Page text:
Sources and mechanisms of cytoplasmic oxidative damage in Alzheimer's disease
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While evidence supports a pathogenic and proximal role for oxidative stress in Alzheimer's disease, the causes and consequences of reactive oxygen species that promote oxidative damage have not been directly demonstrated. Co-incident with the reduced energy metabolism during the development of the disease, some of the key mitochondrial enzymes have shown deficient activity in AD neurons, which may lead to increased ROS production. However, we found that oxidative damage occurs primarily within the cytoplasm rather than in mitochondria. Given that SOD activity is increased in AD mitochondria and that metal ions such as iron and copper are enriched in susceptible neurons, we hypothesize that mitochondria, as a source, provide hydrogen peroxide, which, as an intermediate, once in the cytoplasm, will be converted into highly reactive hydroxyl radicals through Fenton reaction in the presence of metal ion and cause damage in cytoplasm.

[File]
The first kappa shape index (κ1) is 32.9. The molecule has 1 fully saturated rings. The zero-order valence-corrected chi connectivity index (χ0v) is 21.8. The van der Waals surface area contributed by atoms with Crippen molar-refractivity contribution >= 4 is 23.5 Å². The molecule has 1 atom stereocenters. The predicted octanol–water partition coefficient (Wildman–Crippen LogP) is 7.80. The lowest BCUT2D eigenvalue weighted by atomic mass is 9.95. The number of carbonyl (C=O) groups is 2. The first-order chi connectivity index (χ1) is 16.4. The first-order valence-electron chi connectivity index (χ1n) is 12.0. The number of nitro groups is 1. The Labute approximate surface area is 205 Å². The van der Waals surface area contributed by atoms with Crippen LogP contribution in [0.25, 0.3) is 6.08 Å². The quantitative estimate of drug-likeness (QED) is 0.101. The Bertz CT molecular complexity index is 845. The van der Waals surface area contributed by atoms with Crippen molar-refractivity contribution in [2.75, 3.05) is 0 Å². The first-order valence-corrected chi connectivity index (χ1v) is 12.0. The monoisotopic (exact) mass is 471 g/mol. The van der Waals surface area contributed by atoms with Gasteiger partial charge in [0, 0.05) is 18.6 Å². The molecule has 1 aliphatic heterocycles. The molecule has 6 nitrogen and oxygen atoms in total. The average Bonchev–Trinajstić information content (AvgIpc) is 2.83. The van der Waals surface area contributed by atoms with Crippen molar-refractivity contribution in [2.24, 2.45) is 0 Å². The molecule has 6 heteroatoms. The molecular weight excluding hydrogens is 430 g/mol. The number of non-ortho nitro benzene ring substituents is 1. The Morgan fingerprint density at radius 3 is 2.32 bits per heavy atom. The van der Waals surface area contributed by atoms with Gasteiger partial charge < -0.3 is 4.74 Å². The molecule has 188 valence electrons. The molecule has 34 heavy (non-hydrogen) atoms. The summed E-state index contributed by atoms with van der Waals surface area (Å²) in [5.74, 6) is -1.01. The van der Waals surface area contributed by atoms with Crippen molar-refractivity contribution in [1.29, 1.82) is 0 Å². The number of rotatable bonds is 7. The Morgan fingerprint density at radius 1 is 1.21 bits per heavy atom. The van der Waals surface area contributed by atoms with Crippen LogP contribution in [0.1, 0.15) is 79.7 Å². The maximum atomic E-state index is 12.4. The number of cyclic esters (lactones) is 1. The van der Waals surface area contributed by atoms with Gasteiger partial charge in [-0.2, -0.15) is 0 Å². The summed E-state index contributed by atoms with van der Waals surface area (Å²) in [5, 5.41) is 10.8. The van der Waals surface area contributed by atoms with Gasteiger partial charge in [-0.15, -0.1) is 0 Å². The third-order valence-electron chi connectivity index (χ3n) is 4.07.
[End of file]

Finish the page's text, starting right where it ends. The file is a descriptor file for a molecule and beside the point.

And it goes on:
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X. Zhu, Institute of Pathology, Case Western Reserve University, 2085 Adelbert Road, Cleveland, Ohio 44106, USA